Ultimately, your hangover is relative to the amount of alcohol you drank (BAC%) and how long you had it in your system (length of time). Some people might not consciously feel the withdrawal from 1–2 drinks, but it’s there — even if it manifests as general fatigue.

As you drink more, it’s much easier to see the effects of this withdrawal. 4–5 drinks will start making most people toss and turn while sleeping. By the time you get to a weekend of binge drinking, you’ll start to feel what it’s like to undergo withdrawal. Soon you realize that dehydration symptoms are a small part of the overall pain!

Secondary cause of hangovers: Acetaldehyde exposure

Acetaldehyde is roughly 20x more toxic than alcohol itself. However, in order for your body to properly metabolize alcohol, your body must convert alcohol into acetaldehyde. Acetaldehyde eventually converts into acetate and then can safely clear it through your system.

Unfortunately, the liver can only turn acetaldehyde into acetate so fast. On average, your body can process up to 1 drink’s worth of acetaldehyde per hour.

So, if you’ve had 3 drinks in one night, you’re going to have acetaldehyde in your body for about 3 hours. If you’ve had 5 drinks, that’s 5 hours.

During this time, this toxic compound circulates throughout your bloodstream and comes into contact with the cells in your body. So it’s no wonder that alcohol causes so much inflammation and makes everything in your body hurt the next day.

Putting it all together

Mild dehydration caused by alcohol leads to dehydration symptoms — such as thirst and a mild headache — but not the gong-ringing, shut the blinds, put me in a cold, dark room pain that comes from alcohol withdrawal, nor the inflammation and aches that come from acetaldehyde exposure.

This variety of symptoms is proof that one single thing does not cause hangovers. Instead, it is a culmination of multiple causes that sum up to the totality of a hangover.

So, if you prevent dehydration, then you prevent dehydration symptoms — and that’s it.

Educating our customers on the science behind hangovers is important to us. To learn more about how we think about feeling better from alcohol consumption, check out our website. If you haven’t heard about our products yet, we’re being seen by millions of new people every year, so the chances are that you will soon!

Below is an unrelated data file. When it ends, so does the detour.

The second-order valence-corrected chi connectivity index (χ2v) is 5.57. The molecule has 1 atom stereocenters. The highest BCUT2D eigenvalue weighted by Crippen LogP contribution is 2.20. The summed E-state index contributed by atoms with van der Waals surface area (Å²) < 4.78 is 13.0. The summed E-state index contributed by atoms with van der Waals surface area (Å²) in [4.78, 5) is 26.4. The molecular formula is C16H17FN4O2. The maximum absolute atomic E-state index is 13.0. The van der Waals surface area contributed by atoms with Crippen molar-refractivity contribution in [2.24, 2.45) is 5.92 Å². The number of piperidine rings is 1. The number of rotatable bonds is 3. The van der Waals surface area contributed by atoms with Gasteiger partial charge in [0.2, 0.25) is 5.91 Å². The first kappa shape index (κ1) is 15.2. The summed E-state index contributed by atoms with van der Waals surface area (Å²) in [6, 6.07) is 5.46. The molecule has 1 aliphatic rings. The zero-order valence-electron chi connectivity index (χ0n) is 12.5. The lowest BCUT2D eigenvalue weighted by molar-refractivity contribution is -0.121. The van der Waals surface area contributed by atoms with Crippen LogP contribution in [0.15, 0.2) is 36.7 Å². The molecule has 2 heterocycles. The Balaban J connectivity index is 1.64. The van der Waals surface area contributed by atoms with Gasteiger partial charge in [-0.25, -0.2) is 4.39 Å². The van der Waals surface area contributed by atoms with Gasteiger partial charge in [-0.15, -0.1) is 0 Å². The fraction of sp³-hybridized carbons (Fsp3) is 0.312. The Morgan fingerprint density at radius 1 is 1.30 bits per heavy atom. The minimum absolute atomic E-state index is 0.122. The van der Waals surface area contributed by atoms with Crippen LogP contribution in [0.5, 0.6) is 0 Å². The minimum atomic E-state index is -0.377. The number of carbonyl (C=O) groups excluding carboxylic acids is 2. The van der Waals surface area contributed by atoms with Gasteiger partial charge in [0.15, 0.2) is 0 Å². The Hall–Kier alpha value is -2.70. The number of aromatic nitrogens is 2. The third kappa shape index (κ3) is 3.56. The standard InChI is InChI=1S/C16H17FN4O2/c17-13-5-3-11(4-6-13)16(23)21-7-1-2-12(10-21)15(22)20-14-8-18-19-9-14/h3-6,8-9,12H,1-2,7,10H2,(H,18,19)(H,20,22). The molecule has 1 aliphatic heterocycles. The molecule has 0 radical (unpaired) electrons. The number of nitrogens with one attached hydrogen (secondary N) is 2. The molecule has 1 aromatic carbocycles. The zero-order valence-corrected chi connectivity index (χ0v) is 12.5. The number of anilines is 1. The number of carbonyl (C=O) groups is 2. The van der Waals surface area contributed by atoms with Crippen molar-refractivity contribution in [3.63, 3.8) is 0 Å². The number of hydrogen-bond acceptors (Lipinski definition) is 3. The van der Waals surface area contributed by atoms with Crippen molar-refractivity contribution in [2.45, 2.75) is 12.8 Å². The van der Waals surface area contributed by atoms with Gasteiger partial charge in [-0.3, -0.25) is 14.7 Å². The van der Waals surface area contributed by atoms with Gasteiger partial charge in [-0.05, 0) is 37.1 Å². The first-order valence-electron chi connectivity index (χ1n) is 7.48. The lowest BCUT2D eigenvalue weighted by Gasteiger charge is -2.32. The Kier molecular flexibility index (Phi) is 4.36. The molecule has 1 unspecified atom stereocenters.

Sláinte! 🍻 (“Cheers” in Irish ☘️ — translates literally as “to health”)

Brooks Powell (Founder/CEO)


About Cheers

Cheers is the leading alcohol-related health brand focused on developing products that support your liver and help you feel great the next day. As a student at Princeton, Cheers’ founder Brooks Powell discovered the potential advantage of incorporating the natural plant extract Dihydromyricetin (DHM) into an after-alcohol consumption regimen and began working with his professors to make products that addressed the unique challenges of alcohol-related health. . Since its official launch in 2017, Cheers has sold more than 13 million doses  to over 300 thousand customers. The research-backed line of products includes three versions of supplemental pills and powders – Restore, Hydrate and Protect. Cheers is now releasing read-to-drink versions of their products—starting with Cheers Restore. Each product is equipped to meet different health needs such as rehydration, liver support, and acetaldehyde exposure. Cheers places an equal emphasis on the responsibility and health aspects of its mission and vision. The brand’s mission is bringing people together by promoting fun, responsible, and health-conscious alcohol consumption. The vision is a world where everyone can enjoy alcohol throughout a long, healthy, and happy lifetime. For more information, visit or join the social conversation at @cheershealth.